After Prohibition began, Cesare switched over to the grocery business. His customers, though, wanted to make their own wine and urged Cesare to go to California to ship zinfandel grapes back to Minnesota. Mondavi said of his father, “Being a foreigner and speaking very little English, in fact no English at the time, and carrying on a shipping business? It’s unbelievable. I don’t know whether I’d ever have tried to do a thing like that myself.”
Cesare made his first trip to Lodi in 1920 and shipped grapes the same year. He made the trip several times, realized its potential and benefits, got out of the grocery business and moved to Lodi, the heart of the shipping business, in 1922. He shipped zinfandel grapes from Lodi, and Muscat, cherries and melons from Fresno.
With the repeal of Prohibition, Cesare decided to go into the wine business. Mondavi said, “He always looked in the future. Even with little education, he had business ability. And my mother had capability, too, for (running) the household. She took care of a lot of things for him at home, including entertaining.” He said Cesare’s friends “all loved to come from the East, because my mother would put on a big lavish Italian meal and Lord, they would celebrate all the time.”
Cesare sold bulk wine produced by Sunny St. Helena (now Merryvale) for a few years and bought it from Mr. and Mrs. Jack Riorda in 1935. Mondavi said his father maintained his shipping business throughout his life — he died in 1959 — while expanding his wine business. The next step was to buy the Charles Krug Winery in 1943. Later he sold Sunny St. Helena Winery.
Mondavi said, “As I say, Dad was Italian, but not a winemaker. He was a businessman. He knew who to hire and what to do. So he achieved an awful lot. Imagine being a foreigner and doing all this business. And he had a very good reputation with the bank because he was not a real talker. He was very quiet, but everything he said made sense.”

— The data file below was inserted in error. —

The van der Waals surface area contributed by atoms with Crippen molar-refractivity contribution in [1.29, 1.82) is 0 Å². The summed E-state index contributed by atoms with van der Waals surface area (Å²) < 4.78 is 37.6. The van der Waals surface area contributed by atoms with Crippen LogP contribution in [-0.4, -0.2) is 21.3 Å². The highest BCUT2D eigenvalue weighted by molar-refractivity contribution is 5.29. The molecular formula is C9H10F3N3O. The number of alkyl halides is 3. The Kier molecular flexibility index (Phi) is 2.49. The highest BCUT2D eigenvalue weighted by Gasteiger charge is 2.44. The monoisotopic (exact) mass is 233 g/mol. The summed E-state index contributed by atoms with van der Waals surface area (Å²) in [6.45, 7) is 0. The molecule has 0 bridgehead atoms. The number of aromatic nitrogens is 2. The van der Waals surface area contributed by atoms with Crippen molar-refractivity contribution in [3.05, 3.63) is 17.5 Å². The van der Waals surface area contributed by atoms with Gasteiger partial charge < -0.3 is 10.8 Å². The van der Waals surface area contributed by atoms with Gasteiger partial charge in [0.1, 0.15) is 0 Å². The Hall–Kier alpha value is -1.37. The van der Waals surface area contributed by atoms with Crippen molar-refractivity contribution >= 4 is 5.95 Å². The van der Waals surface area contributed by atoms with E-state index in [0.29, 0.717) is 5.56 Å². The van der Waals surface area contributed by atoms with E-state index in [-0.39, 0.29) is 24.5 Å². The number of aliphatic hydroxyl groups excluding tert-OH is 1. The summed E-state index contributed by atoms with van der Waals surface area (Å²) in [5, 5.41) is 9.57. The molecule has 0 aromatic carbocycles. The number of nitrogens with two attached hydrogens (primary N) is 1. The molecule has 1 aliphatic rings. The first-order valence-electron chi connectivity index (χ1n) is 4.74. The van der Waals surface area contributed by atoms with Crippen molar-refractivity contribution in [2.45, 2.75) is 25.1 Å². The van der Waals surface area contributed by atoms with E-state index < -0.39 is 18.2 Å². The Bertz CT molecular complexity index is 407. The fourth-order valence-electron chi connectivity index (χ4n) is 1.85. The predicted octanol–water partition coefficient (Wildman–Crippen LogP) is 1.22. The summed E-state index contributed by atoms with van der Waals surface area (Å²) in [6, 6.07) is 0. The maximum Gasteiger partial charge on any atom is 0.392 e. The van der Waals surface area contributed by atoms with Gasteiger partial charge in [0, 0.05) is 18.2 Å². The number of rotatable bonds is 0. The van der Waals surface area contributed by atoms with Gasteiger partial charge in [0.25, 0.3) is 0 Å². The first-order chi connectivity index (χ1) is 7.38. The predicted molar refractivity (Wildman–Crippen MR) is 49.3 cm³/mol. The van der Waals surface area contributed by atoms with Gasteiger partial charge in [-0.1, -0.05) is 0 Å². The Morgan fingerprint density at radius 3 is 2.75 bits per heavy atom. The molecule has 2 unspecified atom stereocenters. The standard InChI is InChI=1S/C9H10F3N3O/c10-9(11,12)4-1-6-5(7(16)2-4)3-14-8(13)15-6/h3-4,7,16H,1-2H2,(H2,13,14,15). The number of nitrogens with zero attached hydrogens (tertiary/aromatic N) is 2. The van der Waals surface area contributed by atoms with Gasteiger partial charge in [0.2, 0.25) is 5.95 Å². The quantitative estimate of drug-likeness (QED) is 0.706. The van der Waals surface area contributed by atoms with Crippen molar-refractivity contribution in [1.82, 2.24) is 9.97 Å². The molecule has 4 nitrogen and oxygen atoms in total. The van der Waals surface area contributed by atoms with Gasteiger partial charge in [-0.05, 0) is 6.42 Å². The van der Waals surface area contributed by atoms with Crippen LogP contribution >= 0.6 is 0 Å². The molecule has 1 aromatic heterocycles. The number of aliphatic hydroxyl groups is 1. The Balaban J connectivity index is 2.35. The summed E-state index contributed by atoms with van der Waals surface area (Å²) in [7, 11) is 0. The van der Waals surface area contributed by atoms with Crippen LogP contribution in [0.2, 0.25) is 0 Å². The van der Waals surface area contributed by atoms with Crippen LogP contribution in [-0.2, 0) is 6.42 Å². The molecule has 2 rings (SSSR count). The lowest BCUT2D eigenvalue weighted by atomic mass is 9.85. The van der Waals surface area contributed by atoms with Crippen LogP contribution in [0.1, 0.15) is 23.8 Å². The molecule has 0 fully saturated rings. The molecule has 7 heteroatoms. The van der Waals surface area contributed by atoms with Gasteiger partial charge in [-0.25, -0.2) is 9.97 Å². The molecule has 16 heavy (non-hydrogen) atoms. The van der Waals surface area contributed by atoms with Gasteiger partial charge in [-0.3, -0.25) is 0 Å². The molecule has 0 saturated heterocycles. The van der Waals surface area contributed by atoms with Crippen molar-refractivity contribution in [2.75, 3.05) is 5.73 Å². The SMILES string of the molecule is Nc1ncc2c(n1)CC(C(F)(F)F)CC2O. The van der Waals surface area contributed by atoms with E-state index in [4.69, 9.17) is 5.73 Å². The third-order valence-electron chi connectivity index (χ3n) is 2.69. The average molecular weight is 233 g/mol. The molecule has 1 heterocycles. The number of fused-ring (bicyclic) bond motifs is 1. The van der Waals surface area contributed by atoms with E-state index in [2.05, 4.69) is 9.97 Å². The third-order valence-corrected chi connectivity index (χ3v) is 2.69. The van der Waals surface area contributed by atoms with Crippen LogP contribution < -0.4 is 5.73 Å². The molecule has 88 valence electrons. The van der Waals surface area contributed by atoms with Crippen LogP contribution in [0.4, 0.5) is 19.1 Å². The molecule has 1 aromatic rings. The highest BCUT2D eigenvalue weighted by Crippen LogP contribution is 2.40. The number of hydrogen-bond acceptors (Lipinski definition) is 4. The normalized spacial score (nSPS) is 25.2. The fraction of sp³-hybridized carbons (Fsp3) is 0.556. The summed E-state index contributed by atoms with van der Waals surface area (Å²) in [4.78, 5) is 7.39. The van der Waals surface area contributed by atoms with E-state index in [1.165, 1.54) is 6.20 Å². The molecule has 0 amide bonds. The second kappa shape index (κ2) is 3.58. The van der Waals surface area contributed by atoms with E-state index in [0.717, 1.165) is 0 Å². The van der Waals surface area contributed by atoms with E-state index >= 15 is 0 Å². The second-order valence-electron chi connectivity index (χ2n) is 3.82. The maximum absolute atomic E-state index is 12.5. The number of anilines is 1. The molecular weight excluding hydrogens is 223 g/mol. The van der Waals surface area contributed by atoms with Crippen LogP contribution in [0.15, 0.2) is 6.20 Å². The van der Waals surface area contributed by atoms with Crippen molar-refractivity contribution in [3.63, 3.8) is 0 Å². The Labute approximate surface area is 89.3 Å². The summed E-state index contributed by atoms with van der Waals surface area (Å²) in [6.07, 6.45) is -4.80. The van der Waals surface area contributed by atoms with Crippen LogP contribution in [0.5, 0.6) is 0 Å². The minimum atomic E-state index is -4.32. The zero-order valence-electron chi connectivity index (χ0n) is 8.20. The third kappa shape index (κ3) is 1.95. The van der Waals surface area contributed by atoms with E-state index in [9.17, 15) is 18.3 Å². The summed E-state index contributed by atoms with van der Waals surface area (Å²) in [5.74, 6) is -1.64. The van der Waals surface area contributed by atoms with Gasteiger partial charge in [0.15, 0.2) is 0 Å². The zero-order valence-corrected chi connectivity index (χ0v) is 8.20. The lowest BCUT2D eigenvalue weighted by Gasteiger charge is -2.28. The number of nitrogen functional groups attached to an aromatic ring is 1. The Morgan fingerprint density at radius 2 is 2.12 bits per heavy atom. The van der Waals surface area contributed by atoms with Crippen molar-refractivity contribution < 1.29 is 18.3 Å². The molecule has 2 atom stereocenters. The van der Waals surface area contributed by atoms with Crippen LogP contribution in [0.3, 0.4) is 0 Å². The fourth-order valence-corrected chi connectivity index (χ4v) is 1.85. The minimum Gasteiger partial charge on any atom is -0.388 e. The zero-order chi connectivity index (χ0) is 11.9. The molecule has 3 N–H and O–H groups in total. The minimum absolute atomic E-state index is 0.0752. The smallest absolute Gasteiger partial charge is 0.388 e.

During World War II, Robert Mondavi retrofitted the winery and the Carriage House, with Cesare’s approval. Peter served in the military and when he got back in 1946, he joined Robert at the winery. The Mondavis’ first vintage of wine was 1944.
With the passing of Cesare in 1959, Rosa became the winery president and ran the winery for a number of years with the help of San Francisco businessmen, including Joe Alioto.
Mondavi summed up the problems he and others had with Robert. “I have to bring that up,” he said. “He was a big promoter. So our differences amounted to the point that he offered to buy us out, and of course we just refused. So he went on his merry way and developed a tremendous business. But I know he told me, on his expansion — we were communicating periodically — and it got to the point that he wanted to expand and expand, so he was going to have to go public in order to do it.
“I told him that’s the kiss of death in the wine business,” Mondavi said. “But anyway, he developed that and of course he had to sell the winery eventually. And, of course, there was a big profit on that one, so he could retire — we could all retire very well.”